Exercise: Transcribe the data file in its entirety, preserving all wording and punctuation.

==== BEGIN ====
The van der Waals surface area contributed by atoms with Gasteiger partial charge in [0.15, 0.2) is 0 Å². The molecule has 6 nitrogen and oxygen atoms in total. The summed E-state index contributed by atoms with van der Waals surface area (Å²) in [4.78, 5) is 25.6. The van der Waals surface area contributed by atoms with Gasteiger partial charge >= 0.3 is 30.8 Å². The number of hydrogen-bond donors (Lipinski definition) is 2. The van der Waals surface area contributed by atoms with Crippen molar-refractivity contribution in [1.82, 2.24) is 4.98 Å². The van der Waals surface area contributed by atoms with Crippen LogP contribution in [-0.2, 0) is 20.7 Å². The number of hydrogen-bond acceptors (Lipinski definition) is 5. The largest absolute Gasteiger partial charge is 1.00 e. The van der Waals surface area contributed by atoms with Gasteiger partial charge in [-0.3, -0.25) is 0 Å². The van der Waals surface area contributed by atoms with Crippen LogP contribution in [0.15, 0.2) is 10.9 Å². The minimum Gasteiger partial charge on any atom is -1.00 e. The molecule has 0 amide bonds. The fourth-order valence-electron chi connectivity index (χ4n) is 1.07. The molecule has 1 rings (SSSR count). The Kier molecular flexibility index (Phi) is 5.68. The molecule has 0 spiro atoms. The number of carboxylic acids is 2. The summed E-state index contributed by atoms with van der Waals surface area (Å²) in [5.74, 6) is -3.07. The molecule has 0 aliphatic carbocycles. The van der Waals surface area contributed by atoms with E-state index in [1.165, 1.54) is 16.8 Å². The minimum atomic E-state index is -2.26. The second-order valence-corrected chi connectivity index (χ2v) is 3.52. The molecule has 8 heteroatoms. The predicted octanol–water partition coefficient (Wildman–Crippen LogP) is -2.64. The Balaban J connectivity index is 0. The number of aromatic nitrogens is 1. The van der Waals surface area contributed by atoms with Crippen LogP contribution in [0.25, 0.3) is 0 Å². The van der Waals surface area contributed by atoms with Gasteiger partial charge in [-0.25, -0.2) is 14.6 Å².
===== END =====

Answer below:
The van der Waals surface area contributed by atoms with Gasteiger partial charge in [0.15, 0.2) is 0 Å². The molecule has 6 nitrogen and oxygen atoms in total. The summed E-state index contributed by atoms with van der Waals surface area (Å²) in [4.78, 5) is 25.6. The van der Waals surface area contributed by atoms with Gasteiger partial charge >= 0.3 is 30.8 Å². The number of hydrogen-bond donors (Lipinski definition) is 2. The van der Waals surface area contributed by atoms with Crippen molar-refractivity contribution in [1.82, 2.24) is 4.98 Å². The van der Waals surface area contributed by atoms with Crippen LogP contribution in [-0.2, 0) is 20.7 Å². The number of hydrogen-bond acceptors (Lipinski definition) is 5. The largest absolute Gasteiger partial charge is 1.00 e. The van der Waals surface area contributed by atoms with Gasteiger partial charge in [-0.3, -0.25) is 0 Å². The van der Waals surface area contributed by atoms with Crippen LogP contribution in [0.15, 0.2) is 10.9 Å². The minimum Gasteiger partial charge on any atom is -1.00 e. The molecule has 0 amide bonds. The fourth-order valence-electron chi connectivity index (χ4n) is 1.07. The molecule has 1 rings (SSSR count). The Kier molecular flexibility index (Phi) is 5.68. The molecule has 0 spiro atoms. The number of carboxylic acids is 2. The summed E-state index contributed by atoms with van der Waals surface area (Å²) in [5.74, 6) is -3.07. The molecule has 0 aliphatic carbocycles. The van der Waals surface area contributed by atoms with E-state index in [1.165, 1.54) is 16.8 Å². The minimum atomic E-state index is -2.26. The second-order valence-corrected chi connectivity index (χ2v) is 3.52. The molecule has 8 heteroatoms. The predicted octanol–water partition coefficient (Wildman–Crippen LogP) is -2.64. The Balaban J connectivity index is 0. The number of aromatic nitrogens is 1. The van der Waals surface area contributed by atoms with Crippen LogP contribution in [0.25, 0.3) is 0 Å². The van der Waals surface area contributed by atoms with Gasteiger partial charge in [-0.25, -0.2) is 14.6 Å².